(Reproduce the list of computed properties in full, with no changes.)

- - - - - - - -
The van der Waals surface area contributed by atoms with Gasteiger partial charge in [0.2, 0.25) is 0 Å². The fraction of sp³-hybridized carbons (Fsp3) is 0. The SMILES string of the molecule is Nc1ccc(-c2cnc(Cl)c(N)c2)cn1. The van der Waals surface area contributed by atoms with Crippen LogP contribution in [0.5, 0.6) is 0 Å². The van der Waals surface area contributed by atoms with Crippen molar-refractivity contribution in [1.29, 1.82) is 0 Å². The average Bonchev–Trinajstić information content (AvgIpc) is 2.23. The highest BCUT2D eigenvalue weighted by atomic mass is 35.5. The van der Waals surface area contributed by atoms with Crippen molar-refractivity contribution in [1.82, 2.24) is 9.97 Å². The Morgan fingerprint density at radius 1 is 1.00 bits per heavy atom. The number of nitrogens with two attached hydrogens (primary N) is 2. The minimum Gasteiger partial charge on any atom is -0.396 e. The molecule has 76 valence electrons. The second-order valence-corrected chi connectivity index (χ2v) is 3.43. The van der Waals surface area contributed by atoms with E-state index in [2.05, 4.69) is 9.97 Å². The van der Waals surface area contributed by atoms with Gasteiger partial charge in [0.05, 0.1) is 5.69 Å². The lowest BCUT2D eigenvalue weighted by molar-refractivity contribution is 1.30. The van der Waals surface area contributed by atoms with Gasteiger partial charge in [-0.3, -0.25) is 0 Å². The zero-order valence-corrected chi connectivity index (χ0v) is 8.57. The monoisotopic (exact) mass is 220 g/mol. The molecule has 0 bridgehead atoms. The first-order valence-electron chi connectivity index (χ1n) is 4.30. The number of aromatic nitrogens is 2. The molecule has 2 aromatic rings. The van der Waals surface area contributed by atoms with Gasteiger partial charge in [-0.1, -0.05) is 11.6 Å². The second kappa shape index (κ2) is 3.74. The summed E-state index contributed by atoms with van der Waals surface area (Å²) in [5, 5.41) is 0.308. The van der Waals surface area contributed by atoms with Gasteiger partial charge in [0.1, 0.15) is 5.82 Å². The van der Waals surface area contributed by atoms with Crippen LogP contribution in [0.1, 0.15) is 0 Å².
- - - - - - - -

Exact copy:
The van der Waals surface area contributed by atoms with Gasteiger partial charge in [0.2, 0.25) is 0 Å². The fraction of sp³-hybridized carbons (Fsp3) is 0. The SMILES string of the molecule is Nc1ccc(-c2cnc(Cl)c(N)c2)cn1. The van der Waals surface area contributed by atoms with Crippen LogP contribution in [0.5, 0.6) is 0 Å². The van der Waals surface area contributed by atoms with Crippen molar-refractivity contribution in [1.29, 1.82) is 0 Å². The average Bonchev–Trinajstić information content (AvgIpc) is 2.23. The highest BCUT2D eigenvalue weighted by atomic mass is 35.5. The van der Waals surface area contributed by atoms with Crippen molar-refractivity contribution in [1.82, 2.24) is 9.97 Å². The Morgan fingerprint density at radius 1 is 1.00 bits per heavy atom. The number of nitrogens with two attached hydrogens (primary N) is 2. The minimum Gasteiger partial charge on any atom is -0.396 e. The molecule has 76 valence electrons. The second-order valence-corrected chi connectivity index (χ2v) is 3.43. The van der Waals surface area contributed by atoms with E-state index in [2.05, 4.69) is 9.97 Å². The van der Waals surface area contributed by atoms with Gasteiger partial charge in [0.05, 0.1) is 5.69 Å². The lowest BCUT2D eigenvalue weighted by molar-refractivity contribution is 1.30. The van der Waals surface area contributed by atoms with Gasteiger partial charge in [-0.3, -0.25) is 0 Å². The zero-order valence-corrected chi connectivity index (χ0v) is 8.57. The monoisotopic (exact) mass is 220 g/mol. The molecule has 0 bridgehead atoms. The first-order valence-electron chi connectivity index (χ1n) is 4.30. The number of aromatic nitrogens is 2. The molecule has 2 aromatic rings. The van der Waals surface area contributed by atoms with Gasteiger partial charge in [-0.1, -0.05) is 11.6 Å². The second kappa shape index (κ2) is 3.74. The summed E-state index contributed by atoms with van der Waals surface area (Å²) in [5, 5.41) is 0.308. The van der Waals surface area contributed by atoms with Gasteiger partial charge in [0.1, 0.15) is 5.82 Å². The van der Waals surface area contributed by atoms with Crippen LogP contribution in [0.1, 0.15) is 0 Å².